I also stopped to take a photo of the weather station, getting a good view from the ride up from Malaucene.  I could not help thinking that it looks quite like a giant syringe, a touch ironic given cycling’s shady history with doping.

Weather station or giant syringe?  Mt Ventoux
Weather station or giant syringe? Mont Ventoux

And to reinforce the syringe image, I found this poster in Bedoin…

The giant syringe of Mont Ventoux
The giant syringe of Mont Ventoux

I am constantly amazed at what this bike can do.  Mountains, long distance, commuting, travelling, you name it.  This bike can do it all.  With a bit of modification to carry water bottles, I would happily ride this bike anywhere, any distance, any time.

Bottle carriage on a Brompton
Bottle carriage on a Brompton

Yes, it might be slightly heavier than your average road bike, but it is twice as robust and can travel with you anywhere.  Yes, you may get lots of people asking you about it, but that’s what happens when you are riding a fantastic piece of British innovation.  Yes, you might get a few strange looks, but I say “bring it on” and now ask me how far I’m going?  For me, this all adds to its appeal. I have loved bicycles all of my life.  I have quite a few of them.  And do you know what, knowing what a Brompton is capable of, I could probably sell them all and just ride a Brompton for the rest of my life.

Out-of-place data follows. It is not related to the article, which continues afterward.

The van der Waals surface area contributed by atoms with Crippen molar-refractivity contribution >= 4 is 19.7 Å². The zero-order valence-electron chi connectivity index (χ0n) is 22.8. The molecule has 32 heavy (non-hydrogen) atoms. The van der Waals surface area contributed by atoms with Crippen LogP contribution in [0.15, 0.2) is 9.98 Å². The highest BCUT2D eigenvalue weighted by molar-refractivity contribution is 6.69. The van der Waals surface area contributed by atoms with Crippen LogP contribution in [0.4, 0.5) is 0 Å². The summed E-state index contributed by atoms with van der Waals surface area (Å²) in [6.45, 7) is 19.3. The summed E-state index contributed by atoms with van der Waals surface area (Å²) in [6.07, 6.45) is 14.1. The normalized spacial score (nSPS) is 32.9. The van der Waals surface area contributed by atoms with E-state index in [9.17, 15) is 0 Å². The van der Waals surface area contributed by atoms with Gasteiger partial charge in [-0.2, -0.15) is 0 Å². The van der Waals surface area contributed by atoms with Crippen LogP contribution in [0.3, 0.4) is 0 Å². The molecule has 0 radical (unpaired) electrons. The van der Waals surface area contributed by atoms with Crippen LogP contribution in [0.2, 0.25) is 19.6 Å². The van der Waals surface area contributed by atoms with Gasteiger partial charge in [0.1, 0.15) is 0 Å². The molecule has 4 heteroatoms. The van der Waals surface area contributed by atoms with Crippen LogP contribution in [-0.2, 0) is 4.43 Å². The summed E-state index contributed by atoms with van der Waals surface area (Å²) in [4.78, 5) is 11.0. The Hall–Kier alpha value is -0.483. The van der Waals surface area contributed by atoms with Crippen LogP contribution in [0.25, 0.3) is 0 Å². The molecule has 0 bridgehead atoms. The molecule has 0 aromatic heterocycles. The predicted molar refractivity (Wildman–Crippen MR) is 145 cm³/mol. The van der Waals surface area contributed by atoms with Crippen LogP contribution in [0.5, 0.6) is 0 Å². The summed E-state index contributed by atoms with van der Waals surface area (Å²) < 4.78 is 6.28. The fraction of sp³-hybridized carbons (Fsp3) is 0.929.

#ImPerfect #ThisBikeCanDoItAll
#ImPerfect
#ThisBikeCanDoItAll
Safely home.  This bike is made for small spaces.
Safely home. This bike is made for small spaces.

Thanks for reading.  If you would like to get in touch, please follow me on Twitter and contact me via this social media channel.  If I am mentioned in your Tweet, I will always get back to you.  Thank you for taking time out to read my post.


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Volume vs Intensity – The endurance athlete’s conundrum

volume vs intensity

I think that if you are an endurance athlete of any type, to become good at it you need to do it a lot. Someone once told me that you should train as much as you can without doing any the following:

– breaking down
– burning out
– losing your job
– losing your spouse

Most of the science points to the fact that the sheer amount of time you train has a stronger effect on your performance than any other factor. And according to Matt Fitzgerald, in his very good book called “Racing Weight“, the reason has to do with efficiency. He says that a low-volume, high-intensity approach to training will increase your aerobic capacity (VO2 Max), as much as a high-volume, low intensity program. On a high-intensity programme, however, you stop improving as soon as your VO2 Max hits a genetically defined ceiling, which doesn’t take long (hence the success of time crunched, high intensity programmes, seeing quick gains). But, he argues, with a high-volume programme, you become more and more efficient the longer you keep doing it, and so your race performances keep improving too.

The reason the high volume yields ongoing efficiency gains is that each time you take a stride, or turn the pedals, it is an opportunity to practice that movement. The more you repeat it, the more practice you get. This gives your neuromuscular system chance to find more ways to trim waste from the movement pattern.

So I would conclude that efficiency is what we are striving for.  And that comes from practice, and more practice.

Thanks for reading.  If you would like to get in touch, please follow me on Twitter and contact me via this social media channel.  If I am mentioned in your Tweet, I will always get back to you.  Thank you for taking time out to read my post.